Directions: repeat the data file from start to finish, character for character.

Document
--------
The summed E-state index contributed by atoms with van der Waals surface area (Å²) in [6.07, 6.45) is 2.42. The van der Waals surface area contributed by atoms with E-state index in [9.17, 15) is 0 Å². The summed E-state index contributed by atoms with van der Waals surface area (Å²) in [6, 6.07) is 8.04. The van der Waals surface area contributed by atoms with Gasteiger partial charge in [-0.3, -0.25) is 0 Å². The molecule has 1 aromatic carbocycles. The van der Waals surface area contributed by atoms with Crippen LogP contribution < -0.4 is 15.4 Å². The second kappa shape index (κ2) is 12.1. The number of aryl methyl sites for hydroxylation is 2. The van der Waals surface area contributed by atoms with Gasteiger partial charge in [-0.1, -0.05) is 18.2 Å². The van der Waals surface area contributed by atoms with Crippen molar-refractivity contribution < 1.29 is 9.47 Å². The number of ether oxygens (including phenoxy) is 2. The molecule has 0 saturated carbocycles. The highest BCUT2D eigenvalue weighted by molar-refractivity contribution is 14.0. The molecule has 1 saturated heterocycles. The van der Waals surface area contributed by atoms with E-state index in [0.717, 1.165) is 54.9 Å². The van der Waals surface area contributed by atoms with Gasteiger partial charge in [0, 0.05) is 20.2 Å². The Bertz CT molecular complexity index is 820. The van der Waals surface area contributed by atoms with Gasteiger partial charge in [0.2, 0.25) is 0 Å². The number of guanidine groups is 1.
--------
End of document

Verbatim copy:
The summed E-state index contributed by atoms with van der Waals surface area (Å²) in [6.07, 6.45) is 2.42. The van der Waals surface area contributed by atoms with E-state index in [9.17, 15) is 0 Å². The summed E-state index contributed by atoms with van der Waals surface area (Å²) in [6, 6.07) is 8.04. The van der Waals surface area contributed by atoms with Gasteiger partial charge in [-0.3, -0.25) is 0 Å². The molecule has 1 aromatic carbocycles. The van der Waals surface area contributed by atoms with Crippen LogP contribution < -0.4 is 15.4 Å². The second kappa shape index (κ2) is 12.1. The number of aryl methyl sites for hydroxylation is 2. The van der Waals surface area contributed by atoms with Gasteiger partial charge in [-0.1, -0.05) is 18.2 Å². The van der Waals surface area contributed by atoms with Crippen molar-refractivity contribution < 1.29 is 9.47 Å². The number of ether oxygens (including phenoxy) is 2. The molecule has 0 saturated carbocycles. The highest BCUT2D eigenvalue weighted by molar-refractivity contribution is 14.0. The molecule has 1 saturated heterocycles. The van der Waals surface area contributed by atoms with E-state index in [0.717, 1.165) is 54.9 Å². The van der Waals surface area contributed by atoms with Gasteiger partial charge in [0, 0.05) is 20.2 Å². The Bertz CT molecular complexity index is 820. The van der Waals surface area contributed by atoms with Gasteiger partial charge in [0.2, 0.25) is 0 Å². The number of guanidine groups is 1.